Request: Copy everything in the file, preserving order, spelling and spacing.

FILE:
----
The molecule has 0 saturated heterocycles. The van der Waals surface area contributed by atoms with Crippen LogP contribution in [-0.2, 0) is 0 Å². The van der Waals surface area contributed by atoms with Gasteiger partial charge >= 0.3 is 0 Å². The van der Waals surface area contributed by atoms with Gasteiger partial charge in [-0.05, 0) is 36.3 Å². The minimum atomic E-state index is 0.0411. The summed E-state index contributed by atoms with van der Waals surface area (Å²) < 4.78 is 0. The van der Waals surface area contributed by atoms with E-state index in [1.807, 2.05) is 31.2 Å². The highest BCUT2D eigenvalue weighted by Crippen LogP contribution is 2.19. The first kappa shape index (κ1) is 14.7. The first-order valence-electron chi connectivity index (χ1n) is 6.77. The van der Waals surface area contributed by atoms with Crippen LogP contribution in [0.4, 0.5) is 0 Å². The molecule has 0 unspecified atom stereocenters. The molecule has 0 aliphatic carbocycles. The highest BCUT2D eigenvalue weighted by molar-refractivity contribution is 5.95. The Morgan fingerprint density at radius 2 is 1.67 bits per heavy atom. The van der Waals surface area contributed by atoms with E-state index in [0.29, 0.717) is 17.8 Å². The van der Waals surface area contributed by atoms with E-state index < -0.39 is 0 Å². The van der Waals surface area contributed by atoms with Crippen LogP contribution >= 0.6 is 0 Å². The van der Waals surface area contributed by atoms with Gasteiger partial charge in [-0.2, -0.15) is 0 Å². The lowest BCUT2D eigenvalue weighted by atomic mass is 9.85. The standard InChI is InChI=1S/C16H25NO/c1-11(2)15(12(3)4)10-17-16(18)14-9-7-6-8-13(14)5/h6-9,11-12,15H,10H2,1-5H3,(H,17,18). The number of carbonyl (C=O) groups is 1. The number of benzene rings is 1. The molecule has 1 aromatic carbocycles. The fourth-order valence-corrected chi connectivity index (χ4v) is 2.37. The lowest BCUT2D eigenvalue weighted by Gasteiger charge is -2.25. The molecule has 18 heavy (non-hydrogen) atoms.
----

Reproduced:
The molecule has 0 saturated heterocycles. The van der Waals surface area contributed by atoms with Crippen LogP contribution in [-0.2, 0) is 0 Å². The van der Waals surface area contributed by atoms with Gasteiger partial charge >= 0.3 is 0 Å². The van der Waals surface area contributed by atoms with Gasteiger partial charge in [-0.05, 0) is 36.3 Å². The minimum atomic E-state index is 0.0411. The summed E-state index contributed by atoms with van der Waals surface area (Å²) < 4.78 is 0. The van der Waals surface area contributed by atoms with E-state index in [1.807, 2.05) is 31.2 Å². The highest BCUT2D eigenvalue weighted by Crippen LogP contribution is 2.19. The first kappa shape index (κ1) is 14.7. The first-order valence-electron chi connectivity index (χ1n) is 6.77. The van der Waals surface area contributed by atoms with Crippen LogP contribution in [0.4, 0.5) is 0 Å². The molecule has 0 unspecified atom stereocenters. The molecule has 0 aliphatic carbocycles. The highest BCUT2D eigenvalue weighted by molar-refractivity contribution is 5.95. The Morgan fingerprint density at radius 2 is 1.67 bits per heavy atom. The van der Waals surface area contributed by atoms with E-state index in [0.29, 0.717) is 17.8 Å². The van der Waals surface area contributed by atoms with E-state index < -0.39 is 0 Å². The van der Waals surface area contributed by atoms with Crippen LogP contribution >= 0.6 is 0 Å². The van der Waals surface area contributed by atoms with Gasteiger partial charge in [-0.2, -0.15) is 0 Å². The lowest BCUT2D eigenvalue weighted by atomic mass is 9.85. The standard InChI is InChI=1S/C16H25NO/c1-11(2)15(12(3)4)10-17-16(18)14-9-7-6-8-13(14)5/h6-9,11-12,15H,10H2,1-5H3,(H,17,18). The number of carbonyl (C=O) groups is 1. The number of benzene rings is 1. The molecule has 1 aromatic carbocycles. The fourth-order valence-corrected chi connectivity index (χ4v) is 2.37. The lowest BCUT2D eigenvalue weighted by Gasteiger charge is -2.25. The molecule has 18 heavy (non-hydrogen) atoms.